The government will offer incentives of ₹10,683 crore over five years to textile makers, Union ministers Anurag Thakur and Piyush Goyal told reporters after a cabinet meeting.
The scheme focuses on synthetic textiles, where India lacks global competitiveness and specialty textiles that are used in aerospace, automotive, construction, marine and medical sectors.
“Leveraging economies of scale, the scheme will help Indian companies emerge as global champions," Goyal said. The scheme, the government said, will help create more than 750,000 direct jobs and many more in ancillaries.
It is expected to pave the way for the participation of women in large numbers, result in fresh investments of more than ₹19,000 crore and additional sales of more than ₹3 trillion over five years, Goyal said. Priority will be accorded to investment in backward districts and small towns. The scheme will benefit Gujarat, Uttar Pradesh, Maharashtra, Tamil Nadu, Punjab, Andhra Pradesh, Telangana and Odisha, said an official statement.
The scheme offers two kinds of investment opportunities. One of them is for large integrated units, where the minimum investment is ₹300 crore in the plant, machinery and civil works, excluding land costs. In the second category, investors have to put in at least ₹100 crore to participate. Textiles is one of 13 sectors where PLI schemes were announced during Union Budget 2021-22 with an outlay of ₹1.97 trillion to give a boost to domestic manufacturing. The schemes are expected to result in incremental production in these 13 sectors to around ₹37.5 trillion over five years and offer new jobs to nearly 10 million people in the same period.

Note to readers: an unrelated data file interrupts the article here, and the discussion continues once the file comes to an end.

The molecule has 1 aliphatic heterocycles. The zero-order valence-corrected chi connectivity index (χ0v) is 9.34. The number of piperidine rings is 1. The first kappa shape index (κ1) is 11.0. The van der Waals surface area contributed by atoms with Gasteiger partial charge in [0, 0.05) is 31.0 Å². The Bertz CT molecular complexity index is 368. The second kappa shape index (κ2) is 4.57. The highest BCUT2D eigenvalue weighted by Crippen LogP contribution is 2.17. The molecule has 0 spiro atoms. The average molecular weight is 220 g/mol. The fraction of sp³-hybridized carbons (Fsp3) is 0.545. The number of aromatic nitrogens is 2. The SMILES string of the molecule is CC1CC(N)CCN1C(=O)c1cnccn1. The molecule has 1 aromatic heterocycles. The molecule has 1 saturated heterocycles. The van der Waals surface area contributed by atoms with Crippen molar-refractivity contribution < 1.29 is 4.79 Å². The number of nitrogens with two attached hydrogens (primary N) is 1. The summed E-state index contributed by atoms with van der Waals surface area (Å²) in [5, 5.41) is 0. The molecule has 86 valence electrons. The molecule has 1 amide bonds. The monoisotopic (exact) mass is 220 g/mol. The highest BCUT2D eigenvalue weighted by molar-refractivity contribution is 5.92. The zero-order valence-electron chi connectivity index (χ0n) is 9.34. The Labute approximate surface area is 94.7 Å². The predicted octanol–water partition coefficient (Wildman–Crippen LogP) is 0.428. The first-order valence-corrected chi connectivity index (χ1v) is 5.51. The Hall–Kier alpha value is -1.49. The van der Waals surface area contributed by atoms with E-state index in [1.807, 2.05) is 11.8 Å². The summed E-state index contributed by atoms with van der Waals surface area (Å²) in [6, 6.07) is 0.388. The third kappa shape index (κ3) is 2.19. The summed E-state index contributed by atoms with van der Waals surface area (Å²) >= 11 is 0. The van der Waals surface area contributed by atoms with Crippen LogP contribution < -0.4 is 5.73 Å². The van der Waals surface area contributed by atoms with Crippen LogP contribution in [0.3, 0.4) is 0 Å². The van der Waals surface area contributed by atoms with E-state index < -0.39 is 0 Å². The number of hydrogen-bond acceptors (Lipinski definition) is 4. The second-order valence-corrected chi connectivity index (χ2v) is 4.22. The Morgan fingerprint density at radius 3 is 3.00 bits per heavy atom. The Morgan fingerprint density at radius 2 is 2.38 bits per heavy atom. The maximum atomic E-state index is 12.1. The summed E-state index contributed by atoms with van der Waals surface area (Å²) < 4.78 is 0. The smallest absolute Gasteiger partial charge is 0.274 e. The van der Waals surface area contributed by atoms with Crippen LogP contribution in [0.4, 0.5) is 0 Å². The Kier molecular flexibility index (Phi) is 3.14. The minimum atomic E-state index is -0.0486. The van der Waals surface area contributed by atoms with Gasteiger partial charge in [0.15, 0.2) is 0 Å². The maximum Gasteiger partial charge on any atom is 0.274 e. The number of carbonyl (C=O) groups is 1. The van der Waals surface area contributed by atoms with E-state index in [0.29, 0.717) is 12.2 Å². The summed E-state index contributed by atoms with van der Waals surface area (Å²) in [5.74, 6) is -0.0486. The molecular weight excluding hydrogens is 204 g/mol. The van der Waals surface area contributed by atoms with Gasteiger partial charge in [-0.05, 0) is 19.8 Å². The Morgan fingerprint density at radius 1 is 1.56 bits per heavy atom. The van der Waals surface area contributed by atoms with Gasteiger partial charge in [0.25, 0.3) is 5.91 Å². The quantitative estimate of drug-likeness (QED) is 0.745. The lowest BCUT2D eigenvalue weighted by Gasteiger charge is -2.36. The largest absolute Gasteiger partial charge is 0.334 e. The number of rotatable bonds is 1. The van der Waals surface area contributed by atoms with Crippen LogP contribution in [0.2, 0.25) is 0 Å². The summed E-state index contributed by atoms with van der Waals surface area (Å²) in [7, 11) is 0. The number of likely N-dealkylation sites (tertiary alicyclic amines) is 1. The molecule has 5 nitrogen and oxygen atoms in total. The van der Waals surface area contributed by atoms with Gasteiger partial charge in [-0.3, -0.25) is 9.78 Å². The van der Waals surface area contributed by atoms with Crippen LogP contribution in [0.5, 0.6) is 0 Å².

In a separate decision, the Cabinet Committee on Economic Affairs (CCEA) approved an increase in the minimum support prices (MSP) for all mandated Rabi crops for the 2022-23 marketing season.
The highest absolute increase in minimum support price over the previous year was recommended for lentil (masur), rapeseed and mustard (by ₹400 per quintal each), followed by gram (by ₹130 per quintal) and safflower (by ₹114 per quintal). The measure is also aimed at encouraging crop diversification.
The increase in MSP for Rabi crops for the 2022-23 season is in line with the Union budget of 2018-19, which fixed MSPs at a level of at least 1.5 times the all-India weighted average cost of production, aiming at a reasonably fair remuneration for the fanners.
The expected returns to farmers over their cost of production are estimated to be highest for wheat and rapeseed and mustard (100% each), followed by lentil (79%), gram (74%), barley (60%) and safflower (50%).
Concerted efforts were made over the last few years to realign MSPs in favour of oilseeds, pulses and coarse cereals to encourage farmers to put larger areas under these crops and adopt the best technologies and farm practices to boost output.
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